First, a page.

Born to a military family in Maryland, Kayla experienced life in places such as Spain and Ireland, the North Carolina country, and New Jersey. These experiences have helped shape her love for music, art, and culture. Kayla Jay is a driven, passionate, and charismatic artist with a unique approach to her blend of Pop and R&B.
The video for her single, “I Don’t Care”, is a tribute to being yourself, despite what anyone else thinks or says. Watch it at the link below.
Buy the single on ITunes, google play, and Amazon! Check the links below the video for all her social media.
As opposed to solely performing, Kayla composes, writes and produces all of her content, allowing a deeper involvement of the artist at the most important stages of the creation and production process- she’s a true triple threat. Kayla Jay’s music is can be uplifting, even while at times utilizing dark melodies, with thought-provoking lyrics. Her voice delivers smooth, soulful Pop and R&B vocals over ballads and dance tracks alike.
The mastering engineer is the final step of the creative phase, and the first step of the manufacturing phase. It’s the final moment to hear your work, polish, and make a change in the sonic presentation. It is also the first step of the manufacturing phase, because it prepares the master in the way that best suits the needs of the manufacturer.
The goal is to listen to the broad picture; the actual content is immaterial. The mastering engineer is paying attention to EQ presentation, to level presentation, to dynamics presentation It’s taking a collection of songs, and creating a catalogue of body of work.
In other words it’s the flavor to what you are cooking in the pot. it makes the main ingredients in your craft taste good to the ears.
Preparing Your Mix for Mastering
When you show up at the session, it’s essential that you are prepared. You should clearly label which are the final mixes you’d like the engineer to use. You should have all the details of the file finalized such as song titles, sequencing, and metadata such as ISRC codes and CD text. It’s also important to have documentation of any known problems with the files as well. Accurately note the existence and location of glitches, digital errors, distortion, bad edits, and level problems. This will save a lot of time and money during the mastering stage.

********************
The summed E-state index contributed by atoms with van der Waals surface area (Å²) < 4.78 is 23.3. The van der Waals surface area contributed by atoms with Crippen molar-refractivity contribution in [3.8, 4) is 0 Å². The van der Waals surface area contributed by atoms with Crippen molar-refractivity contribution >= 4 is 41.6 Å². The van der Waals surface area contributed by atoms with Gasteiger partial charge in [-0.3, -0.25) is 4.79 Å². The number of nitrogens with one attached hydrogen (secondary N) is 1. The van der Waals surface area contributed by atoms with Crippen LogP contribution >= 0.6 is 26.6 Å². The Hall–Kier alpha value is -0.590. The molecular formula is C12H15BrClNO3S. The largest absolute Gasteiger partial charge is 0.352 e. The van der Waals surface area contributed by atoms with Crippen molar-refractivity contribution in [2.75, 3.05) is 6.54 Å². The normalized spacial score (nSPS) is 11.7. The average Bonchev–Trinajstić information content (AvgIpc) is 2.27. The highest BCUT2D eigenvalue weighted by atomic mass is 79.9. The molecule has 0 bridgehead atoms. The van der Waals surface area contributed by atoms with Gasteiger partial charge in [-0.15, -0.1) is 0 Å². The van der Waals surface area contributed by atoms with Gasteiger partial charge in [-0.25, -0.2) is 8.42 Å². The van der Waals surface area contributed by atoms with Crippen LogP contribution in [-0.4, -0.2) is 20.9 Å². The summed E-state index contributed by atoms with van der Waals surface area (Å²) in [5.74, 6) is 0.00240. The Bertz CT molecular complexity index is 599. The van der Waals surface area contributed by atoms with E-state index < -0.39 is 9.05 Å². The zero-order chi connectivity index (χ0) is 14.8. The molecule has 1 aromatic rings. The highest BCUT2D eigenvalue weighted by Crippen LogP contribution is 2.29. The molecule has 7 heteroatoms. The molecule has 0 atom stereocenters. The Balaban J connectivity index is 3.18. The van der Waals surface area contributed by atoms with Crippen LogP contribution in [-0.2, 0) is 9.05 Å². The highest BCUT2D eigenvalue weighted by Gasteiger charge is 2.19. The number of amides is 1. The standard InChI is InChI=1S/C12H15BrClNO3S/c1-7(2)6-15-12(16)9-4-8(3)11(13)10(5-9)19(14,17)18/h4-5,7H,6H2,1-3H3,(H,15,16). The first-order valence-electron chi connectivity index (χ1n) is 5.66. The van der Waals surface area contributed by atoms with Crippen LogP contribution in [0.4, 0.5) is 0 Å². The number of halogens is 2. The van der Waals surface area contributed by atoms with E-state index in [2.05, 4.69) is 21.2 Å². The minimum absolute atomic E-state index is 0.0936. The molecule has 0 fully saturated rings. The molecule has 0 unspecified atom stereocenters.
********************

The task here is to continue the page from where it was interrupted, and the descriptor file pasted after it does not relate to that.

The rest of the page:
Additionally, you should know who the manufacturer will be, and what their requirements are for type of master and method of delivery. Make sure the songs have been accurately timed out, so that they will comfortably fit the size of the intended format(s). If you are supplying the pre-master mixes on an analog format (like tape), it is very important to include full reference tones and documentation of the specifics. This assures that the material will be played back at proper levels and bias.
2) Provide Alternate Mixes
A preferable way to present files is for the mix engineer to include alternative versions of the mix: vocal up, vocal down, solo up, solo down, etc. Remember it is important keep these alternate mixes well marked, organized, and documented.
With the advent of DAWs, one question that has come up is whether it is preferable to have stems as part of the delivery. Some engineers prefer stems to allow more tweaking and flexibility in the mastering process. However, there are also several potential drawbacks to this.
Including stems can blur the line between mixing and mastering. The mastering engineer can start to lose objectivity, because he or she is now tasked with balancing the final mix. Another concern is that the character of the whole doesn’t necessarily translate to the character of each of the stems. In trying to optimize each individual stem, the result is often detrimental to the nature of the final mix.
3) How Much Should You Compress Your Mix